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Groups challenging voter ID law contesting state plan

MADISON, Wis. (AP) — Groups challenging Wisconsin’s voter identification law in court say the state’s plan for additional instruction before Election Day isn’t enough.

U.S. District Judge James Peterson this month approved a state Department of Transportation plan to clarify how people who lack a photo ID can get an alternative voting credential.

The decision comes following media reports showing Division of Motor Vehicle employees were giving people inaccurate information about what documents they needed and how long it would take to get credentials.

The court-approved plan includes handouts and website clarifications. Lawsuit plaintiffs wanted mobile Division of Motor Vehicle units, educational billboards outside Milwaukee and direct outreach to people who previously were denied IDs, Wisconsin Public Radio reported ( ).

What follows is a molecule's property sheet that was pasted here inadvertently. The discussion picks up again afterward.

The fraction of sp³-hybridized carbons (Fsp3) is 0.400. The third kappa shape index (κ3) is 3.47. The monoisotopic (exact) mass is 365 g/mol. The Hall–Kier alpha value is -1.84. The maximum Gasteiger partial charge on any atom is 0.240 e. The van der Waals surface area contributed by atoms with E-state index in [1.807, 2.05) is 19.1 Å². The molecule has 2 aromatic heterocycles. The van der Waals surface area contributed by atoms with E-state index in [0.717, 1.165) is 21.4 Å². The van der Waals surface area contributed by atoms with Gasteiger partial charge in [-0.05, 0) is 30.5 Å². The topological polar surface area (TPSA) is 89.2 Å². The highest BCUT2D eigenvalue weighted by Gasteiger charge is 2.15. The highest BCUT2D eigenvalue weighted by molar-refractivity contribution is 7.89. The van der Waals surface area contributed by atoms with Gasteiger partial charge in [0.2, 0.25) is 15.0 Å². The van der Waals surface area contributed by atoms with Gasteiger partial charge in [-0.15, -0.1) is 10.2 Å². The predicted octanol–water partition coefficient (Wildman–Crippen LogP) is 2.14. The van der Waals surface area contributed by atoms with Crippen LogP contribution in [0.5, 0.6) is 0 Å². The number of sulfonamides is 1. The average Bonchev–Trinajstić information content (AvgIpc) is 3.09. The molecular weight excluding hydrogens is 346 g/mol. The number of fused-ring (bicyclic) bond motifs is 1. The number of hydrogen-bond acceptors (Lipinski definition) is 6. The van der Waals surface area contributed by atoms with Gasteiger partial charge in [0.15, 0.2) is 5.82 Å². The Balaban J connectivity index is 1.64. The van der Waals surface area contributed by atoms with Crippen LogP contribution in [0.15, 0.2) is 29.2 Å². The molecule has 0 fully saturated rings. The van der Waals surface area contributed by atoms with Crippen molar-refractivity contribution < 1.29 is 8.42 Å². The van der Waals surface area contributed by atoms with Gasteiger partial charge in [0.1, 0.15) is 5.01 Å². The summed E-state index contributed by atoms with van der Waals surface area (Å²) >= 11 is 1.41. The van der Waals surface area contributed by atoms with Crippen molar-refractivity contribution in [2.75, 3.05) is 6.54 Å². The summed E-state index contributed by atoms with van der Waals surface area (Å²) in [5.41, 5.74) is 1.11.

“It remains disappointing that even after being called out in federal court for its behavior, Gov. (Scott) Walker’s administration continues to fail legal Wisconsin voters,” said Scot Ross, executive director of One Wisconsin Institute, one of the plaintiffs. “The question today is not, ‘Can Gov. Walker’s administration take more steps to try to prevent legal voters from being disenfranchised?’ but ‘Why won’t it?'”

The state argued in court documents that mobile DMVs are “not technologically feasible this close to Election Day” and that billboards are “not an efficient use of limited resources.”

Peterson said Monday he will issue an order regarding the plan’s contested elements in a few days.

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